The search then was carried out with little confidence that any man could have been fitted to this master. Mr. Johnson could hardly have escaped that first lecture unconscious that Mr. Goldman, however qualified, was alien to his own mental processes. We can only wonder sadly what might have been if the candidate had been Vann Woodward and they had begun talking about Tom Watson. Still the President accepted Goldman as one of the duties he inherited with the office, just as he did, in a larger case, the Vietnam War, and with as little capacity to dispose of the matter.

Mr. Johnson very quickly shunted his new consultant off to Mrs. Johnson’s establishment, Goldman’s concerns being for this White House pretty much what religion is for the Italians, “the stuff of women.” But, even in the antechamber, Goldman did his loyal best to create Mr. Johnson in his cherished image as steward of the national will. “If people want a sense of purpose,” Harold Macmillan once told Henry Fairlie, “they should get it from their archbishops.” Goldman remains immune to the common sense of that assessment of the politician’s proper station. Yet, in his effort to make Mr. Johnson an inspiration to his country, Goldman’s imagination was guiltless of the presumption that alarmed Macmillan; he does not have a dangerous imagination. Mr. Johnson proved made of recalcitrant material, but, even if he hadn’t been, the gain for the national spirit could hardly have been spacious. Goldman asked of the President very little more than he got:

1) “It occurred to me that it might be useful to invite for lunch, in the privacy of the White House Mess, with whatever members of the staff cared to come, an occasional writer or academic of stature…. The first guest I chose was James Baldwin….” No White House staff member except the “imperturbable” McGeorge Bundy chose to join the board. Goldman does not seem to have held any further at homes.

2) Goldman solicited John Steinbeck to prepare “a prose poem on the theme of the American experience” for personal rendition at the inauguration. When Mr. Johnson read it, he said to Mrs. Johnson, “It’s too good—it will upstage my speech.” The President thereupon looted a few paragraphs from Steinbeck’s draft for his own.

3) Whenever a historical anniversary came along, Goldman suggested that Mr. Johnson mark it with due ceremony. There is in this attention to the calendar something of the pedagogical enterprise of the teacher of social studies in the intermediate grades; even the White House Festival of Arts was a kind of spring “show and tell.”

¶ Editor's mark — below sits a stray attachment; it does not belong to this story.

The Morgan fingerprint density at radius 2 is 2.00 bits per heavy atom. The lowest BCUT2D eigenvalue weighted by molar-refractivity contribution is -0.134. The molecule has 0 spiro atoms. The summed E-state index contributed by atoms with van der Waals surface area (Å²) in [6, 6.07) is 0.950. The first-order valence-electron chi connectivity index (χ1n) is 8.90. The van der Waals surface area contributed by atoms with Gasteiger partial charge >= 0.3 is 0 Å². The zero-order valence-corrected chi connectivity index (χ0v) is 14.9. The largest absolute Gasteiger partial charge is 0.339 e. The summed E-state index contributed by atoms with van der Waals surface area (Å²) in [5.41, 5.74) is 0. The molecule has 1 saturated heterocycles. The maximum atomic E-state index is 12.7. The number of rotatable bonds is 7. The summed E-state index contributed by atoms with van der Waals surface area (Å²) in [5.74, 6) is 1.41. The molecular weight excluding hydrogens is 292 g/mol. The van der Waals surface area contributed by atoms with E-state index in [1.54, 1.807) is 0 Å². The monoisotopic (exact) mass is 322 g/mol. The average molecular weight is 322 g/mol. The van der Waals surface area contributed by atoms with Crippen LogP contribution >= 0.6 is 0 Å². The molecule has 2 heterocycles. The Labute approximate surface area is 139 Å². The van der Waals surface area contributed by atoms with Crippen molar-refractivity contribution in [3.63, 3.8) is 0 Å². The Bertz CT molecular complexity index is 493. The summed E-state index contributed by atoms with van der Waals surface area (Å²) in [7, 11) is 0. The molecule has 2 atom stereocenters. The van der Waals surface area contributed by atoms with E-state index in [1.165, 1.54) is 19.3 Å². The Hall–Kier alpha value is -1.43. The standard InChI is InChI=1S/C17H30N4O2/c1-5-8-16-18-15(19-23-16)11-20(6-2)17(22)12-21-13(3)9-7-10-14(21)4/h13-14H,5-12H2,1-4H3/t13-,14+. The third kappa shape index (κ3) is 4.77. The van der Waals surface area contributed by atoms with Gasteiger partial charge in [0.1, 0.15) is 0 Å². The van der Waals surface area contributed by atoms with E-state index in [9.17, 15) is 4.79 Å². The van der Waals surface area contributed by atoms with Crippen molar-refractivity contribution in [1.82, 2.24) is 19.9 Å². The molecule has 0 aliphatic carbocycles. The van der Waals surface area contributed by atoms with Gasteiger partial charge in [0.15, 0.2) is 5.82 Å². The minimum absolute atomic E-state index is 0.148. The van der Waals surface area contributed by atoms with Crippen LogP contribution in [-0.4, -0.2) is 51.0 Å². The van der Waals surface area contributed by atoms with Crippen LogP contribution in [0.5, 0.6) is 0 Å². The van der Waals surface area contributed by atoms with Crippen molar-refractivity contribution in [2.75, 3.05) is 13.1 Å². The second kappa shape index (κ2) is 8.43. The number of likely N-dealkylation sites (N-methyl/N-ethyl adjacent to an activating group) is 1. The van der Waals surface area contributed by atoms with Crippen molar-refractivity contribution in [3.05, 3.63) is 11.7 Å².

4) Goldman suggested The Good Society as the proper designation for Mr. Johnson’s intentions. Richard Goodwin preferred The Great Society and so did the President.

5) In 1964, at Mr. Johnson’s request, Goldman prepared a ten-page memorandum on the Vice Presidency. It recommended “real steps to increase the dignity, responsibilities and activities of the Vice Presidency.”

6) Goldman asked Norman Podhoretz and others to write what they thought the general “thrust” of the administration ought to be. “They agreed that it was important, even urgent, for President Johnson to use his Office in a conscious effort to alter American values.”

7) Goldman persuaded Walter Jenkins to refuse the request that a publisher, strategically placed, be given Ellis Island as a home for underprivileged children.

8) Goldman carried through the Presidential Scholars Program, which granted medallions to 121 selected high school students. “Was a monetary reward really important—wouldn’t students so able almost certainly receive scholarships from other sources?” Jacques Lipchitz was commissioned to design the medallion. Mr. Johnson sensibly refused Lipchitz’s request for thirty hours’ time to pose. At the end, however, the President was more content with this venture than any Goldman had suggested. “This program,” he said, “will revolutionize education.” By its third year, Marvin Watson was ordering Goldman to accept no future Presidential Scholars without a full check on their families by the Federal Bureau of Investigation.

Labors of this sort fall unexceptionably into that middle ground between the inane and the consequential. Somewhere along in them, you finally fail to maintain your interest in Goldman’s misfortunes at anything like Goldman’s own level; you cannot steadily care about disappointments in enterprises as unimportant as these. The end indeed is a perverse sort of sympathy for Mr. Johnson; in fairness, ought any man to have been put through some of the ceremonies he so unhandsomely endured?

There was the luncheon marking the 175th anniversary of George Washington’s inauguration. Goldman and Horace Busby chose to invite a group of “writers who had distinguished themselves by their books about the presidency.” Goldman describes this as “an interesting group”; the response of the profane confronted by its roster is to wonder just what George Dangerfield was doing in that galère.

[President Johnson] was about as uncomfortable as any human being I have ever seen. He talked and talked in a compulsive monologue …”Somebody,” Lyndon Johnson declared with a jab at his food, “has got to assert the good of the country, and I’m it at least at the moment….” [He] moved into a defensive, complaining description of his problem as a “Southern president.”

Disturbed by these self-torturing themes and trying to break the luncheon into a general conversation, I attempted several times to break up the subject. The move did not work. The President shook off my remarks and drove ahead with his near monologue.